Communal Tensions will Distort History

By now, it is clear that the exclusion of Muslims on account of their faith from the social, political and economic spheres will worsen communitarian conflicts in India. Gandhi had issued warnings that such a situation would come to pass. He had even touched upon some projects that the current ruling regime has undertaken to communalise, namely, education and history.

On 2 November 1947, almost three months before his assassination, Gandhi wrote in The Harijan that exacerbating communal disharmony and bitterness would produce educational curricula based on a distorted history. It would further promote an exclusivist outlook and mentality. In his piece, On New Universities, Gandhi wrote with reference to the Hindu-Muslim question, “The poison has assumed such dangerous proportions that it is difficult to forecast where it will land us.” He wrote that if even a single Muslim could not remain in the Indian Union safely and honourably or a Hindu or Sikh in Pakistan, “Our education will then wear a poisonous form.”

If, on the other hand, Hindus, Muslims and all the others who may belong to different faiths can live in either Dominion with perfect safety and honour, then in the nature of things, our education will take a shape altogether pleasing,” he wrote.

Warning about an exclusive culture, Gandhi said, “Either people of different faiths, having lived together in friendship, have produced a beautiful blend of cultures which we shall strive to perpetuate and increasingly strengthen the shape [of], or we shall cast about for the day when there was only one religion represented in Hindustan and retrace our steps to that exclusive culture.”

Gandhi noted: “It is just possible that we might not be able to find any such historical date, and if we do and retrace our steps, we shall throw our culture back to that ugly period and deservedly earn the execration of the universe.”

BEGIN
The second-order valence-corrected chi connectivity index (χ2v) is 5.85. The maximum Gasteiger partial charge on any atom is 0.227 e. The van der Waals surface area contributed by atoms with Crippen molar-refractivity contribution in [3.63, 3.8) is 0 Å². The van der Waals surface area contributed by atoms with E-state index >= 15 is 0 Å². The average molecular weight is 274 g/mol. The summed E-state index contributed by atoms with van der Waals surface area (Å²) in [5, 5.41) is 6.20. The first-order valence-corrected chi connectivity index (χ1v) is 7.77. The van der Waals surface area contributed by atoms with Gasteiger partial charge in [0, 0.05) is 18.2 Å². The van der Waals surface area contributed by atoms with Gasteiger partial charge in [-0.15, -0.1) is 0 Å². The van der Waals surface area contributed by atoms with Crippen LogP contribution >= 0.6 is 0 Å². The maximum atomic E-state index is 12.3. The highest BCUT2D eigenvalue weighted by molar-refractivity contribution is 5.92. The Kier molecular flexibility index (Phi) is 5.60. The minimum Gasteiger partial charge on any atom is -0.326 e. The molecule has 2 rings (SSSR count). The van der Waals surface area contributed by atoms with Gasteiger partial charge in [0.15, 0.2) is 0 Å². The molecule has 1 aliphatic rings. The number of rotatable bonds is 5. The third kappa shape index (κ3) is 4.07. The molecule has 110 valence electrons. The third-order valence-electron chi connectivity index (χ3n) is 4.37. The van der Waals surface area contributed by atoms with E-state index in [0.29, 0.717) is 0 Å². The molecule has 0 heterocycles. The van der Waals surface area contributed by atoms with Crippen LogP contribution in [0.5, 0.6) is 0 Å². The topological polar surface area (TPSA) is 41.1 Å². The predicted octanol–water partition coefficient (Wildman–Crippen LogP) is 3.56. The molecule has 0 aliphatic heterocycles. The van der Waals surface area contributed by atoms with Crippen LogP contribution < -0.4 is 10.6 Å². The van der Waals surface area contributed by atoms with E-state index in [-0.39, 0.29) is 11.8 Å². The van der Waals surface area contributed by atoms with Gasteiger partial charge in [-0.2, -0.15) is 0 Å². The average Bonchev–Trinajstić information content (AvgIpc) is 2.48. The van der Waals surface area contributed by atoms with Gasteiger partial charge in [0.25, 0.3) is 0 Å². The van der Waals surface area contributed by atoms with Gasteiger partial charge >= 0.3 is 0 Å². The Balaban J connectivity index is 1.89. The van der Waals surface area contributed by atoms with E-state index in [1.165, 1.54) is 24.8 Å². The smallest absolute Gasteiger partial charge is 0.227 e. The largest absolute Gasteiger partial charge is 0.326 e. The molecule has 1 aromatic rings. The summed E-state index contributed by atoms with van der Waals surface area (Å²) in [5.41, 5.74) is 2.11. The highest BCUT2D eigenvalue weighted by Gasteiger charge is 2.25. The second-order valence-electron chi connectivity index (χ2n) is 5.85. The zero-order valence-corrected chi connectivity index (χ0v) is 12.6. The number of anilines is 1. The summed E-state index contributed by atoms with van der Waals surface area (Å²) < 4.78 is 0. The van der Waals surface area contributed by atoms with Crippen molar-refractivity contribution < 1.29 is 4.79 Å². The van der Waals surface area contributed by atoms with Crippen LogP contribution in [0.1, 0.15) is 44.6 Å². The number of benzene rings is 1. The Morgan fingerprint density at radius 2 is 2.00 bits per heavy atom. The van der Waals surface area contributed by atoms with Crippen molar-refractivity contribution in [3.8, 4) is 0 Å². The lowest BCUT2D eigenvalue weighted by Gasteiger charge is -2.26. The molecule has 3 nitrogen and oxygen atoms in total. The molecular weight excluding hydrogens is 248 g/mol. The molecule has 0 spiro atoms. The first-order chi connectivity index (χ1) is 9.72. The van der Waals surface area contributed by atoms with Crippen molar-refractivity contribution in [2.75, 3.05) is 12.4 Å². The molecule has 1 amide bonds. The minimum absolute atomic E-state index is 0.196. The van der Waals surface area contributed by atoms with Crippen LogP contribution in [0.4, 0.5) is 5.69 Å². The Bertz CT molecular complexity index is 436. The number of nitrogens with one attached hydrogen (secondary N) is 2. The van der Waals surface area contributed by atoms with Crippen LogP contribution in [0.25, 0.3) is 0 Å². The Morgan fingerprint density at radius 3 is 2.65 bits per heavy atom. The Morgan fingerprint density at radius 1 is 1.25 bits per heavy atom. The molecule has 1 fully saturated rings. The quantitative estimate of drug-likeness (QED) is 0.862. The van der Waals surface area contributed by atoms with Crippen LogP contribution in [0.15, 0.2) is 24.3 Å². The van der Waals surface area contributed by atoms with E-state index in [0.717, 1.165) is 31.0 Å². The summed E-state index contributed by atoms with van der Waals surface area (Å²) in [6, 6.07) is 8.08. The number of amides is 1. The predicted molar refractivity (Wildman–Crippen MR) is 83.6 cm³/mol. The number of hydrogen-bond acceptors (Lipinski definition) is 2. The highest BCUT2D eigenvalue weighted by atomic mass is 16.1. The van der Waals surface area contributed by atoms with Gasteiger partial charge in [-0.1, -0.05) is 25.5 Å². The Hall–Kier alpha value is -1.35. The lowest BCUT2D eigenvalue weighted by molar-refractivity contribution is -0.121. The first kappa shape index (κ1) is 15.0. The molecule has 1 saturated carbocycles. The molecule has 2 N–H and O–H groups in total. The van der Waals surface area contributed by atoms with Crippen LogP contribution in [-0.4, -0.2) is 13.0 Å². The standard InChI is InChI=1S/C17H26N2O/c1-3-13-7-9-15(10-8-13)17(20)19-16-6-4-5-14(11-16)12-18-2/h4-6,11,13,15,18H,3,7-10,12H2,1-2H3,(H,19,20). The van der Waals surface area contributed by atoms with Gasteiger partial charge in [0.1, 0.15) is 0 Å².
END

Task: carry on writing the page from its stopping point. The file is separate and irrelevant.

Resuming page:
Gandhi sternly warned that India would make a “vain attempt” if it tried to obliterate the Muslim period from its history. “We shall have to forget that there was a mighty Jama Masjid in Delhi, second to none in the world or that there was a Muslim University in Aligarh or that there was the Taj in Agra, one of the seven wonders of the world, or that there were the great forts of Delhi and Agra built during the Mughal period,” he wrote.

We must heed Gandhi’s warning and prediction today, as the champions of ‘New India’ poison relations between Hindus and Muslims by communalising education and distorting history.

On the anniversary of his martyrdom day on 30 January, we must also nourish Gandhi’s optimism, such as when he wrote about his faith burning bright even if he stood alone and would speak to us even after his death died.

We ignore Gandhi at Our Peril

Gandhi endures. The cartoon by Bill Mauldin published in the Chicago Sun-Times in 1968 shows Gandhi asking Martin Luther King after they have both died: “The odd thing about assassins, Dr King, is that they think they have killed you.”

Gandhi is speaking from his grave, and he is alive.

The author served as Officer on Special Duty to former President of India KR Narayanan. The views are personal.